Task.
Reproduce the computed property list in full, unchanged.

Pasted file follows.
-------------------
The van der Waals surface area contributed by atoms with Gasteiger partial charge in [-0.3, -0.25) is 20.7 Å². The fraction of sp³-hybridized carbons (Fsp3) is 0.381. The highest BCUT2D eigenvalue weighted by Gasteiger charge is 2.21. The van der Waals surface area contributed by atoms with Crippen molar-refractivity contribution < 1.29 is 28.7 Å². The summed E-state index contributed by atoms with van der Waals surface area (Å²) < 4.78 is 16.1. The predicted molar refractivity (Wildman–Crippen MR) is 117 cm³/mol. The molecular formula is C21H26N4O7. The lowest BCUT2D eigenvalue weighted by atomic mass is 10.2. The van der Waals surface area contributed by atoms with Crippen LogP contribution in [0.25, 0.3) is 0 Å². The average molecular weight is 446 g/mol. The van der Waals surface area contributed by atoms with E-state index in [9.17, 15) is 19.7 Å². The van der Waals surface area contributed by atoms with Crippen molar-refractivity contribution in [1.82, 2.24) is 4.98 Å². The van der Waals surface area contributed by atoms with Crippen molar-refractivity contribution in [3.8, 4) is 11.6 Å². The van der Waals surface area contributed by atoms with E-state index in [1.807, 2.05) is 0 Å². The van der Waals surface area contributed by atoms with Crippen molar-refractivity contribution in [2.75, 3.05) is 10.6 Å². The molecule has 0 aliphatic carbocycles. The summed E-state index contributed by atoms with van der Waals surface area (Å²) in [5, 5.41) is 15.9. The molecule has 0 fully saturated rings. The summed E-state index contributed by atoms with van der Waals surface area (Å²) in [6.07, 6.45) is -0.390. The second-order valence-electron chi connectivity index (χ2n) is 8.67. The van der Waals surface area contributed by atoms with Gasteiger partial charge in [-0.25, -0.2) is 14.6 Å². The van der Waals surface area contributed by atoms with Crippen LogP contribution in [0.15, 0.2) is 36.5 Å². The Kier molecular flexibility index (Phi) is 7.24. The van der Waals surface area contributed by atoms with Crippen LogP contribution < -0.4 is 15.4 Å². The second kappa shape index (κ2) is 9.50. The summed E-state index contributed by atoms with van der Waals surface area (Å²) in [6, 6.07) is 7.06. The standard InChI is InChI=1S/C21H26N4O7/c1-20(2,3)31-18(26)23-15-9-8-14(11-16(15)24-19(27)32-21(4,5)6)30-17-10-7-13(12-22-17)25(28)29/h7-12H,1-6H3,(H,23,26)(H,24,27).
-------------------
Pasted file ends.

The van der Waals surface area contributed by atoms with Gasteiger partial charge in [-0.3, -0.25) is 20.7 Å². The fraction of sp³-hybridized carbons (Fsp3) is 0.381. The highest BCUT2D eigenvalue weighted by Gasteiger charge is 2.21. The van der Waals surface area contributed by atoms with Crippen molar-refractivity contribution < 1.29 is 28.7 Å². The summed E-state index contributed by atoms with van der Waals surface area (Å²) < 4.78 is 16.1. The predicted molar refractivity (Wildman–Crippen MR) is 117 cm³/mol. The molecular formula is C21H26N4O7. The lowest BCUT2D eigenvalue weighted by atomic mass is 10.2. The van der Waals surface area contributed by atoms with Crippen LogP contribution in [0.25, 0.3) is 0 Å². The average molecular weight is 446 g/mol. The van der Waals surface area contributed by atoms with E-state index in [9.17, 15) is 19.7 Å². The van der Waals surface area contributed by atoms with Crippen molar-refractivity contribution in [1.82, 2.24) is 4.98 Å². The van der Waals surface area contributed by atoms with Crippen molar-refractivity contribution in [3.8, 4) is 11.6 Å². The van der Waals surface area contributed by atoms with E-state index in [1.807, 2.05) is 0 Å². The van der Waals surface area contributed by atoms with Crippen molar-refractivity contribution in [2.75, 3.05) is 10.6 Å². The molecule has 0 aliphatic carbocycles. The summed E-state index contributed by atoms with van der Waals surface area (Å²) in [5, 5.41) is 15.9. The molecule has 0 fully saturated rings. The summed E-state index contributed by atoms with van der Waals surface area (Å²) in [6.07, 6.45) is -0.390. The second-order valence-electron chi connectivity index (χ2n) is 8.67. The van der Waals surface area contributed by atoms with Gasteiger partial charge in [-0.25, -0.2) is 14.6 Å². The van der Waals surface area contributed by atoms with Crippen LogP contribution in [0.15, 0.2) is 36.5 Å². The Kier molecular flexibility index (Phi) is 7.24. The van der Waals surface area contributed by atoms with Crippen LogP contribution < -0.4 is 15.4 Å². The second kappa shape index (κ2) is 9.50. The summed E-state index contributed by atoms with van der Waals surface area (Å²) in [6, 6.07) is 7.06. The standard InChI is InChI=1S/C21H26N4O7/c1-20(2,3)31-18(26)23-15-9-8-14(11-16(15)24-19(27)32-21(4,5)6)30-17-10-7-13(12-22-17)25(28)29/h7-12H,1-6H3,(H,23,26)(H,24,27).